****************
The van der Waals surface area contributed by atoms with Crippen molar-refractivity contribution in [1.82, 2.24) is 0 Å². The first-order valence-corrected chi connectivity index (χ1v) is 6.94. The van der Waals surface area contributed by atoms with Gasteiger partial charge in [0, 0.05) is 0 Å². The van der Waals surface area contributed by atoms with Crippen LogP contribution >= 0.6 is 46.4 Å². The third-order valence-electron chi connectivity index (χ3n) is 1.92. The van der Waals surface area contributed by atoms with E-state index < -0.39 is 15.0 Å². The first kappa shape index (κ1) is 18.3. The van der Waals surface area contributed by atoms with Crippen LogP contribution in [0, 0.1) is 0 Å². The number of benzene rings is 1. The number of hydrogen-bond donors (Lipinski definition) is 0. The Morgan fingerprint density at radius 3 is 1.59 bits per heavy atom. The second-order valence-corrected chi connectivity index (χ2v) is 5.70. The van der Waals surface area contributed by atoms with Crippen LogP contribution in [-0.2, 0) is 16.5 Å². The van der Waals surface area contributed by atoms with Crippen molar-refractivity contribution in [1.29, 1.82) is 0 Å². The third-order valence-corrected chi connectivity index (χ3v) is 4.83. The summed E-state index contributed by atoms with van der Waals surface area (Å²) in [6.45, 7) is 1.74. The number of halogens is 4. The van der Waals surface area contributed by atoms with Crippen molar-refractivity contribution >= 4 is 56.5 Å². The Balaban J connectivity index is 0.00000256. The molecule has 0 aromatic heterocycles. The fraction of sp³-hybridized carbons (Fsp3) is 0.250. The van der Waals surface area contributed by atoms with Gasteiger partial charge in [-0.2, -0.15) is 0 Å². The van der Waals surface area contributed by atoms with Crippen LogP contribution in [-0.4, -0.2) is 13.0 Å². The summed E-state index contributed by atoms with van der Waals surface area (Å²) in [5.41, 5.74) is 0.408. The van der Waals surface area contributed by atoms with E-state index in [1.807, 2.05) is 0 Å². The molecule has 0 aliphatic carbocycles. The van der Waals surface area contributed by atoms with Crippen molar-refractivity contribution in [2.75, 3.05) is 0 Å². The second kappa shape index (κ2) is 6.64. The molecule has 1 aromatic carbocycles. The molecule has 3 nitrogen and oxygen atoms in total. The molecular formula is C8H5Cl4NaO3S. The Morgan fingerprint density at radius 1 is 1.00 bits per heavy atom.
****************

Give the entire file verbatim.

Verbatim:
The van der Waals surface area contributed by atoms with Crippen molar-refractivity contribution in [1.82, 2.24) is 0 Å². The first-order valence-corrected chi connectivity index (χ1v) is 6.94. The van der Waals surface area contributed by atoms with Gasteiger partial charge in [0, 0.05) is 0 Å². The van der Waals surface area contributed by atoms with Crippen LogP contribution >= 0.6 is 46.4 Å². The third-order valence-electron chi connectivity index (χ3n) is 1.92. The van der Waals surface area contributed by atoms with E-state index < -0.39 is 15.0 Å². The first kappa shape index (κ1) is 18.3. The van der Waals surface area contributed by atoms with Crippen LogP contribution in [0, 0.1) is 0 Å². The number of benzene rings is 1. The number of hydrogen-bond donors (Lipinski definition) is 0. The Morgan fingerprint density at radius 3 is 1.59 bits per heavy atom. The second-order valence-corrected chi connectivity index (χ2v) is 5.70. The van der Waals surface area contributed by atoms with Crippen LogP contribution in [-0.2, 0) is 16.5 Å². The van der Waals surface area contributed by atoms with Crippen molar-refractivity contribution in [1.29, 1.82) is 0 Å². The third-order valence-corrected chi connectivity index (χ3v) is 4.83. The summed E-state index contributed by atoms with van der Waals surface area (Å²) in [6.45, 7) is 1.74. The number of halogens is 4. The van der Waals surface area contributed by atoms with Crippen molar-refractivity contribution >= 4 is 56.5 Å². The Balaban J connectivity index is 0.00000256. The molecule has 0 aromatic heterocycles. The fraction of sp³-hybridized carbons (Fsp3) is 0.250. The van der Waals surface area contributed by atoms with Gasteiger partial charge in [-0.2, -0.15) is 0 Å². The van der Waals surface area contributed by atoms with Crippen LogP contribution in [-0.4, -0.2) is 13.0 Å². The summed E-state index contributed by atoms with van der Waals surface area (Å²) in [5.41, 5.74) is 0.408. The van der Waals surface area contributed by atoms with E-state index in [1.807, 2.05) is 0 Å². The molecule has 0 aliphatic carbocycles. The van der Waals surface area contributed by atoms with Crippen molar-refractivity contribution in [2.75, 3.05) is 0 Å². The second kappa shape index (κ2) is 6.64. The molecule has 1 aromatic carbocycles. The molecule has 3 nitrogen and oxygen atoms in total. The molecular formula is C8H5Cl4NaO3S. The Morgan fingerprint density at radius 1 is 1.00 bits per heavy atom.